With respect to the arrest, Penal Code, section 782, likewise authorizes a police officer to make an arrest on or near the boundary of his jurisdiction. Beyond this authority, however, Officer Melton could make an arrest outside his jurisdiction as a private citizen. Penal Code, section 837, authorizes a private person to make an arrest ‘(w)hen a felony has been in fact committed, and he has reasonable cause for believing the person arrested to have committed it.’ At the time of arrest Officer Melton had discovered the Kahlua Bar burglary and observed the candy and cigarettes in Rogers' car for which Rogers had no credible explanation. The felony of burglary had in fact been committed, and Officer Melton had reasonable cause to believe that Rogers had committed it. We conclude that Officer Melton was justified in making the arrest, both as a peace officer (Penal Code, s 782) and as a private person (Penal Code, s 837).
3. Was it an illegal search and seizure to test the keys taken from Rogers on arrest? No. Rogers was searched when he was booked at the police station, and the articles on his person were removed from his possession and taken into the custody of the police. Some of these were booked as evidence and placed in an evidence locker, and the remaining articles, including ten keys, were kept by the police in an individual personal property locker. When Rogers was turned over to the sheriff's office, both sets of articles taken from his person were likewise delivered to the sheriff's custody. At a later time a Covina police officer investigating the burglary of the Alano Club obtained the ten keys from the sheriff's office, where they were being held for safekeeping along with Rogers' personal effects, and tested them on the locks at the Alano Club. At the trial the keys were identified by Alano Club employees as the club's keys and were admitted in evidence.
Appellant, relying on People v. Burke, 61 Cal.2d 575, 39 Cal.Rptr. 531, 394 P.2d 67, contends the police should have obtained a search warrant to remove or examine any of his personal effects in the hands of the sheriff, that when the police without a warrant removed and tested the keys they did so by means of an illegal search and seizure, that the subsequent admission in evidence of these keys was a use of illegally-obtained evidence and, as such, reversible error. In the Burke case, the police impounded the defendant's car at the time of his arrest and later broke open the locked trunk of his automobile to secure incriminating evidence. The court held the subsequent entry into the locked trunk of defendant's automobile without a search warrant unauthorized because it had not taken place contemporaneously with the arrest.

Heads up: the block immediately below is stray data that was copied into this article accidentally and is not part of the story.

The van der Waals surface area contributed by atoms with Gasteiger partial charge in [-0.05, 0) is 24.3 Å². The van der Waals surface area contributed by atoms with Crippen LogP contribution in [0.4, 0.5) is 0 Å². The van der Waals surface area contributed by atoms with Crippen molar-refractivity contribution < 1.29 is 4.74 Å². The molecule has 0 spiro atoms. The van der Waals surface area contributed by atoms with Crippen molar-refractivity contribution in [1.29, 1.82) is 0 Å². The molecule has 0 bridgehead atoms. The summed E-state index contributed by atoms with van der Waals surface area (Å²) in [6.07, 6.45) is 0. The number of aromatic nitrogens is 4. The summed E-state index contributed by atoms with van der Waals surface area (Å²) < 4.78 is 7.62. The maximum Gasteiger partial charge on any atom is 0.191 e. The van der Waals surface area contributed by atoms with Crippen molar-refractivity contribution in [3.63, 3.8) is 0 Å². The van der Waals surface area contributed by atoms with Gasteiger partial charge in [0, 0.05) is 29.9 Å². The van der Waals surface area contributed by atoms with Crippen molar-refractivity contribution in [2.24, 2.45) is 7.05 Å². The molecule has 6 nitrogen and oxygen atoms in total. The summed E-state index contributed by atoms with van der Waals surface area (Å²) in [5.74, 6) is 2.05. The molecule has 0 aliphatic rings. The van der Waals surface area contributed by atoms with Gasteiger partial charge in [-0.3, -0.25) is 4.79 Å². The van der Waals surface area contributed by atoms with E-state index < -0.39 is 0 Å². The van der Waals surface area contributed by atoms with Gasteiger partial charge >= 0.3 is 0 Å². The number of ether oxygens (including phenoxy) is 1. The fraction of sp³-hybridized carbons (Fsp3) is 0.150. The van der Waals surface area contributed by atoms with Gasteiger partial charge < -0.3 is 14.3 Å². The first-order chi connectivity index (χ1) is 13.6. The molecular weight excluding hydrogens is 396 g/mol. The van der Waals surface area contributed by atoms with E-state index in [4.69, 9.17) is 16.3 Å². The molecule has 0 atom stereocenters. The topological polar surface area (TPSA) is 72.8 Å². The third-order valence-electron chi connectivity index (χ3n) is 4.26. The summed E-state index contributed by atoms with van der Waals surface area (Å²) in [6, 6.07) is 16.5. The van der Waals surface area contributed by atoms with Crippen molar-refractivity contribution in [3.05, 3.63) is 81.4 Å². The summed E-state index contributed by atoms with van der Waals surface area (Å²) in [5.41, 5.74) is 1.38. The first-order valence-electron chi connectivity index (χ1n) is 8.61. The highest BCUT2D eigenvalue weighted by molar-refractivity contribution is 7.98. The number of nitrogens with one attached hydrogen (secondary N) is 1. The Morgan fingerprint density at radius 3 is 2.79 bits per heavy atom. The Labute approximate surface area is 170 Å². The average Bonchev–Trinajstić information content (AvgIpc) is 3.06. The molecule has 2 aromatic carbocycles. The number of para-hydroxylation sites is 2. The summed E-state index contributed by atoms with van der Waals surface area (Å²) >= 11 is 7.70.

We see no resemblance between the Burke case and this one. Here a search had been made at the time of Rogers' arrest and booking and the articles on his person had come into the direct and specific custody of the police at that time. A search of an arrested person at the time of his booking has always been considered contemporaneous to his arrest and is a reasonable search. (People v. Reed, 202 Cal.App.2d 575, 580, 20 Cal.Rptr. 911; People v. Long, 152 Cal.App.2d 716, 720, 313 P.2d 174; People v. Robertson, 240 A.C.A. 100, 49 Cal.Rptr. 345.) Government Code, section 26640, provides ‘The sheriff shall take charge of, safely keep, and keep a correct account of, all money and valuables found on each prisoner when delivered at the county jail.’ (See Penal Code, ss 1412, 4003.) This section codifies the long established right to search a prisoner when he is booked at the police station in order to prevent weapons and contraband from being brought into the jail, and to remove his personal effects from him. (People v. Reed, 202 Cal.App.2d 575, 579—580, 20 Cal.Rptr. 911; People v. Woods, 139 Cal.App.2d 515, 525, 293 P.2d 901.) Once articles have lawfully fallen into the hands of the police they may examine them to see if they have been stolen, test them to see if they have been used in the commission of a crime, return them to the prisoner on his release, or preserve them for use as evidence at the time of trial. (People v. Robertson, 240 A.C.A. 100, 106—107, 49 Cal.Rptr. 345.) During their period of police custody an arrested person's personal effects, like his person itself, are subject to reasonable inspection, examination, and test. (People v. Chaigles, 237 N.Y. 193, 142 N.E. 583, 32 A.L.R. 676, Cardozo, J.) Whatever segregation the police make as a matter of internal police administration of articles taken from a prisoner at the time of his arrest and booking does not derogate the fact of their continued custody and possession of such articles.
A second and independent reason why appellant has no cause to complain about the testing of keys taken from him on his arrest is that the keys were not his property at all but the property of the Alano Club. We see nothing unreasonable in police efforts to determine by investigation the true ownership of articles in their custody which they reasonably suspect to have been stolen. Indeed the Penal Code prevents them from giving back suspected stolen property except on order of a magistrate (Penal Code, s 1407.) It seems the height of effrontery for a thief to complain of police examination and testing of property which he has stolen from another and which the police have lawfully removed from his person at the time of his arrest. We find no merit in appellant's contention of unreasonable search and seizure.
The judgment is affirmed. The attempted appeals from the verdict and sentence are dismissed. (People v. Basnett, 186 Cal.App.2d 108, 112, 8 Cal.Rptr. 804; People v. Ambrose, 202 Cal.App.2d 73, 75, 20 Cal.Rptr. 584.)
ROTH, P.J., and HERNDON, J., concur.